In the 1968 Summer Olympics at Mexico City, a blond, pigtailed 15-year-old girl earned the highest U.S. scores in gymnastics. She captured the hearts of millions of people around the world and changed the course of women’s gymnastics in the United States. That teenage athlete was Cathy Rigby, the first American woman to win a medal in World Gymnastics competition. She holds 12 international medals, eight of which are gold. While Cathy excelled in the Olympics, she also suffered from an eating disorder.
“We didn’t know very much about nutrition. Neither did the coaches,” Cathy said, recalling how her eating disorder started. The coaches would tell the athletes what their weight should be, somewhat arbitrarily. Cathy weighed about 94 pounds at the time and was eating one meal a day to maintain her weight at the prescribed 90 pounds. One night, near the end of training camp, the team went out for pizza to celebrate. “I had three pieces and panicked, knowing I would be weighed-in the next day.” Cathy knew one girl on the team was taking laxatives but had no idea it was her way of maintaining her weight. Another girl said she threw up everything she ate. That night Cathy tried the latter method, but it didn’t work. “When I hit puberty and went up to about 104 pounds two or three months later, I worked a little harder at either starving myself or becoming bulimic.”
Cathy’s recovery began in the early ’80s after she went through a divorce. “I tried to get professional help before that. Even the psychologists and psychiatrists back then, I think, had to look it up.” Her early experiences with treatment met with little success. It wasn’t until she remarried that a break came. Her desire not to repeat her past failed marriage, along with the persistent encouragement of the man who is now her husband, Tom McCoy, eventually led to a treatment situation that worked. “The two of us got help for it – him to understand it and deal with me and not try to feed me scrambled eggs.”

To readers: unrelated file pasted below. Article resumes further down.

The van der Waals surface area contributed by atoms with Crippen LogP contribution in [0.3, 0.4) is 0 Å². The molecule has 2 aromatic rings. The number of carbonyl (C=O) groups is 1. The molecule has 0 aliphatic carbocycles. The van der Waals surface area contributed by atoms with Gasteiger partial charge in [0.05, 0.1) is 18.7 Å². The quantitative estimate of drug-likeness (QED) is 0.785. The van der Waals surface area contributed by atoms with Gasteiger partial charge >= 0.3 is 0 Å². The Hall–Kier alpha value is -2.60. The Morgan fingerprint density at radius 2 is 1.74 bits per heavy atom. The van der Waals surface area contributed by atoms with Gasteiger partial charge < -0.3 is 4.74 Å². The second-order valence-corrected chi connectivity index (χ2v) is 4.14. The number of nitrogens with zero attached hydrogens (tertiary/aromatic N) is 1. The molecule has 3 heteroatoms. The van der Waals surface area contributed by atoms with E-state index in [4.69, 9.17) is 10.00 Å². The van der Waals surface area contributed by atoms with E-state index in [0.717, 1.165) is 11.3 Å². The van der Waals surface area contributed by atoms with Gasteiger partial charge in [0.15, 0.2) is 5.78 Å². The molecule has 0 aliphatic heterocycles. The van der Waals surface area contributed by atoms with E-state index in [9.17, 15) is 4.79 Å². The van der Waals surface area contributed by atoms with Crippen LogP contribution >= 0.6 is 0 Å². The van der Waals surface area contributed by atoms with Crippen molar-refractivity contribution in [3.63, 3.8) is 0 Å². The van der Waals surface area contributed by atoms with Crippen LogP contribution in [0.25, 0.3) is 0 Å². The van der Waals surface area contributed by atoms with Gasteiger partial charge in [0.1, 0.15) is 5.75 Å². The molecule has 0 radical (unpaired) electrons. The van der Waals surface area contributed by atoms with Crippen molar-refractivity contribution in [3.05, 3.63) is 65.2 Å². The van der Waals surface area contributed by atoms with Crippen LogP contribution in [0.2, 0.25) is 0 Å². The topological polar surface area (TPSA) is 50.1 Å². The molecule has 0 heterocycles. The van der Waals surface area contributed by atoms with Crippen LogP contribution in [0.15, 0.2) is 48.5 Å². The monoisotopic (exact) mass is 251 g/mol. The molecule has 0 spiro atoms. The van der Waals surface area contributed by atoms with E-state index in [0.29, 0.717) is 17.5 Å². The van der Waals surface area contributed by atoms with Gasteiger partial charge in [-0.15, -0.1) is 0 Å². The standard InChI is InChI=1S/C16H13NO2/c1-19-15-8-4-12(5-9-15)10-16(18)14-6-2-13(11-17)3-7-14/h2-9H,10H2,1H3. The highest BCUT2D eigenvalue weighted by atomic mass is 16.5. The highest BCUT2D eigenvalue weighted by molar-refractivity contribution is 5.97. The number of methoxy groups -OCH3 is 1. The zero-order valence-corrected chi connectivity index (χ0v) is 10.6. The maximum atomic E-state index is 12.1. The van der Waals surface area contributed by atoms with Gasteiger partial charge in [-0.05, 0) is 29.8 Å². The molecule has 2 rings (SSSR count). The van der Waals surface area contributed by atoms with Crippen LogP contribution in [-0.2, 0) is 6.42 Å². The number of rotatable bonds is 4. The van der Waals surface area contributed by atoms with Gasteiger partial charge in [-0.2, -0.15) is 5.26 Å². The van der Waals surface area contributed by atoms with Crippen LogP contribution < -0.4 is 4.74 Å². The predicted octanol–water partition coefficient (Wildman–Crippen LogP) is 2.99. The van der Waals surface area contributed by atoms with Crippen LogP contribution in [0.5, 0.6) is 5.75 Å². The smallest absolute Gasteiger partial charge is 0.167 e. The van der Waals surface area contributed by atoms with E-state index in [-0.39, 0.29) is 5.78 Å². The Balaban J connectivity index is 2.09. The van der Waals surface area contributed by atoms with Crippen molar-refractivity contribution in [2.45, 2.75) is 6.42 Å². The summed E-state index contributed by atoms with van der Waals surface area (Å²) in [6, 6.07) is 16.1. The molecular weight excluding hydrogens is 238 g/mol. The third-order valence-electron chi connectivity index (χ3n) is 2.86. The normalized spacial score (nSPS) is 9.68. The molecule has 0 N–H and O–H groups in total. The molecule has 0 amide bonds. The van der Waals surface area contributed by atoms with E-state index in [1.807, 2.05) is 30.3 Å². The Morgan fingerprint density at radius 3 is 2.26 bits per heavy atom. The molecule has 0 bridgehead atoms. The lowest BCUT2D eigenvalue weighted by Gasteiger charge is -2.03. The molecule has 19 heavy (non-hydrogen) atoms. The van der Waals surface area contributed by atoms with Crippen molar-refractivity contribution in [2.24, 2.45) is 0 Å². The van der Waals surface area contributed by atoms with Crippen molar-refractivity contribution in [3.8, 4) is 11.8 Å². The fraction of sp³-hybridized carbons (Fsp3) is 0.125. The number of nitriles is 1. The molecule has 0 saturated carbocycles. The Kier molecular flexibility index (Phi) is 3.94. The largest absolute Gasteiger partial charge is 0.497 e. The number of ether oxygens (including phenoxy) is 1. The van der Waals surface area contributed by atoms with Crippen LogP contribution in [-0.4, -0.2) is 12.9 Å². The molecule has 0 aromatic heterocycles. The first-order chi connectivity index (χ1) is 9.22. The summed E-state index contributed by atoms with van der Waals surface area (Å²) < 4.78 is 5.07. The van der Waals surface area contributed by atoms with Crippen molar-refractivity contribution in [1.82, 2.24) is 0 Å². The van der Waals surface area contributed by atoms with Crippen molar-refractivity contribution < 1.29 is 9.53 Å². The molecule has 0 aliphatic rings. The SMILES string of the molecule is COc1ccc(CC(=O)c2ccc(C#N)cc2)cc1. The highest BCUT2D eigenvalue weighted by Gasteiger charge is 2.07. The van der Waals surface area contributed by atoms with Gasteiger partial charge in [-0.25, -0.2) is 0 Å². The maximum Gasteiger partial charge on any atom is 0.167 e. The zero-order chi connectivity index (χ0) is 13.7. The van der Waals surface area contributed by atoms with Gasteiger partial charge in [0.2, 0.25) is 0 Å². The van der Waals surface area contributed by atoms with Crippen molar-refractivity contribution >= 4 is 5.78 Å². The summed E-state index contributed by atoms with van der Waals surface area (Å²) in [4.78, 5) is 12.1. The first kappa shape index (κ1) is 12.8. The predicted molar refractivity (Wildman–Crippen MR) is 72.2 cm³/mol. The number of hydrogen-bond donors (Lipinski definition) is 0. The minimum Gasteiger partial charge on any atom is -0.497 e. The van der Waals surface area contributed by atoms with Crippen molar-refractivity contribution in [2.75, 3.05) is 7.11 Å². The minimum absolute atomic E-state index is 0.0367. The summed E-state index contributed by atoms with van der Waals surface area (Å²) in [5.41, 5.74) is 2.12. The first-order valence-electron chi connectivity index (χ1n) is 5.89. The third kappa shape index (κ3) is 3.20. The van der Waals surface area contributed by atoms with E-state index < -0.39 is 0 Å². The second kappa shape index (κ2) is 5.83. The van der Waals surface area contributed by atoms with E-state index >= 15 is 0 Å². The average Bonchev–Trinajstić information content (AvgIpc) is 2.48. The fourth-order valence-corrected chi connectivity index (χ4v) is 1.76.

Today, a successful actress and mother of four, Cathy is free of her eating disorder. In her appearances at colleges and universities, she talks about her experiences in a positive way. “What I try to do is to lure people into the story,” she said. Gymnastics is “a sport that demands absolute control, both emotionally and physically.” It can be difficult to tell when the quest for excellence crosses over into obsession – when the passion for the sport becomes overshadowed by greed or abusive control. Cathy echoes the thoughts of other experts when she points out “the very thing that makes anybody a great athlete many times predisposes them to become affective-compulsive people.” The powerful emotions, interaction with the coach and parents and the strain of reaching for an almost unattainable goal can be more difficult to balance than any part of a gymnastic routine. “Even in the best of situations, it’s a little dysfunctional. It’s a lot of pressure,” she said.
Little Girls in Pretty Boxes
by David M. Edwards and Mary Allen